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‘Risk of danger to residents’ prompts some Toronto condos to ban Airbnbs amid COVID-19 crisis

‘Risk of danger to residents’ prompts some Toronto condos to ban Airbnbs amid COVID-19 crisis

After years of struggling or failing to stop their buildings from being used as de facto hotels for short-term rental operators, some Toronto condos are finally banning Airbnbs because of concerns about the spread of COVID-19.

The move comes at a time when most people are isolating in their homes to prevent the spread of the virus while Airbnb and other short-term rental platforms are facing unprecedented numbers of booking cancellations amid global travel bans.

ICE condos at York St. and Lake Shore Blvd. W. and Maple Leaf Square condos on Bremner Blvd. have informed residents that short-term stays are prohibited effective Thursday.

The management of ICE condos said it wouldn’t interfere with anyone currently occupying the building. But all imminent bookings of less than 28 days had to be cancelled and devices being used to access the building by unauthorized residents would be deactivated.

Short-term rentals “present an undue risk of danger to residents and to the short-term rental tenants themselves,” said a notice at Maple Leaf Square.

The move is overdue but welcome, said Thorben Wieditz of Fairbnb, a coalition of academics, community and tenant groups that backed the city’s short-term rental bylaws at a provincial tribunal last fall.

There are residents in buildings around the city who “are up in arms” because condo boards and property managers are suggesting short-term rentals cease but aren’t mandating it,” he said.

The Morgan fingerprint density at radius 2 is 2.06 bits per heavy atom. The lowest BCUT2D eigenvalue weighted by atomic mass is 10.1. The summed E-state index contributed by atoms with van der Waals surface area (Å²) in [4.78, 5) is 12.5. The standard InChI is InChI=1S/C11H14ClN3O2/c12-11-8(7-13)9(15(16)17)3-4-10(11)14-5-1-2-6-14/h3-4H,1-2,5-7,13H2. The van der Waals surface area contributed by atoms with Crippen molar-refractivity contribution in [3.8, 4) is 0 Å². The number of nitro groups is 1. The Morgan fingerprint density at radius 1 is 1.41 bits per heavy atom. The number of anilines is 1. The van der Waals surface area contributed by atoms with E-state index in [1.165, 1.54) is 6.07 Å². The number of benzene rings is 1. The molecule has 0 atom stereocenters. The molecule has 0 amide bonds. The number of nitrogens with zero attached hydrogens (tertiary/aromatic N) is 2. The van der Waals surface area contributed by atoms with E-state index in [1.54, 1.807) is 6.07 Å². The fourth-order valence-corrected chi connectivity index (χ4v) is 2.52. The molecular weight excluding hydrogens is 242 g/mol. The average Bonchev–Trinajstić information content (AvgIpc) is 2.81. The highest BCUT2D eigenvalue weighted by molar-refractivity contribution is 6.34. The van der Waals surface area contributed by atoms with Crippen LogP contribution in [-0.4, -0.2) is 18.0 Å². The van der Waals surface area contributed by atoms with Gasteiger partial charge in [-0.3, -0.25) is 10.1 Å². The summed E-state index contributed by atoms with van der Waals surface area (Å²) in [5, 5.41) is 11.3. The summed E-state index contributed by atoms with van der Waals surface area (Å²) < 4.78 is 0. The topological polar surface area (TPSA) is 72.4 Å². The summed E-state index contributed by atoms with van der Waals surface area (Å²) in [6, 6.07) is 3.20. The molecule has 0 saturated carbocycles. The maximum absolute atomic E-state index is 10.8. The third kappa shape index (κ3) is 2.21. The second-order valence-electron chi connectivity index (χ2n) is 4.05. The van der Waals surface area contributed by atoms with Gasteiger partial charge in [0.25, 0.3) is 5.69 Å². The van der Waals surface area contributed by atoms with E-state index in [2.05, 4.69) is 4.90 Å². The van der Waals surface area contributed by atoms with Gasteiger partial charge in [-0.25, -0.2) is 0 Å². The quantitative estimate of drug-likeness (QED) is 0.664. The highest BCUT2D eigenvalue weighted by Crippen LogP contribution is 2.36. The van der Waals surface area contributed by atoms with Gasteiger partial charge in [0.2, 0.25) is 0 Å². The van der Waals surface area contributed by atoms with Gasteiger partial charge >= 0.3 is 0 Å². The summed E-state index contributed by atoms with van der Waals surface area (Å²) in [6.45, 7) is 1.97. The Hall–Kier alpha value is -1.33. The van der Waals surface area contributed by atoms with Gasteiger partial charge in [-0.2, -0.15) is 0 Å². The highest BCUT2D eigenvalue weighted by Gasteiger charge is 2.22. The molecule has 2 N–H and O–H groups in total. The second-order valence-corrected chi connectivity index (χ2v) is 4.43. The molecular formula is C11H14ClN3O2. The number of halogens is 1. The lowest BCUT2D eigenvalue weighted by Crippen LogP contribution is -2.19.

Wieditz said residents are telling him, “There are laws on the books, there is a global pandemic, you must cease operations immediately.”

On Tuesday Fairbnb delivered a draft statement of claim to the property manager and condo board of the ICE buildings threatening a $3-million class-action lawsuit because the building wasn’t complying with city zoning bylaws that prohibit short-term rentals in homes that are not the owner’s principal residence.

“To us it seems completely reasonable to take this step to inform condo corporations and their management companies that there are laws on the books and they, at a minimum, must recognize that in their communications to everyone in the building — to say they are illegal and they will take whatever steps necessary to ensure they are not operating,” Wieditz said.

The claim was not registered in court because of COVID-19 closures and it remains unclear if the legal action will go ahead given that ICE has banned short-term rentals, said Fairbnb lawyer Eric Gillespie.

“ICE was the only condominium named (in the suit) but there are dozens of condo corporations that may be in a similar situation. If the response from other condos is similar, that obviously is a huge step in a very good direction, but that’s an unknown right now. We don’t know if the claim is going to proceed with other condominium corporations,” he said.

There is a public health risk in tourist accommodation, said York University environmental studies professor Roger Keil, who co-edited a book about the SARS epidemic called “Networked Disease.”

In 2003, the Hotel Metropole in Hong Kong was the site of a “super spread” event that sent SARS to points across the globe by travellers.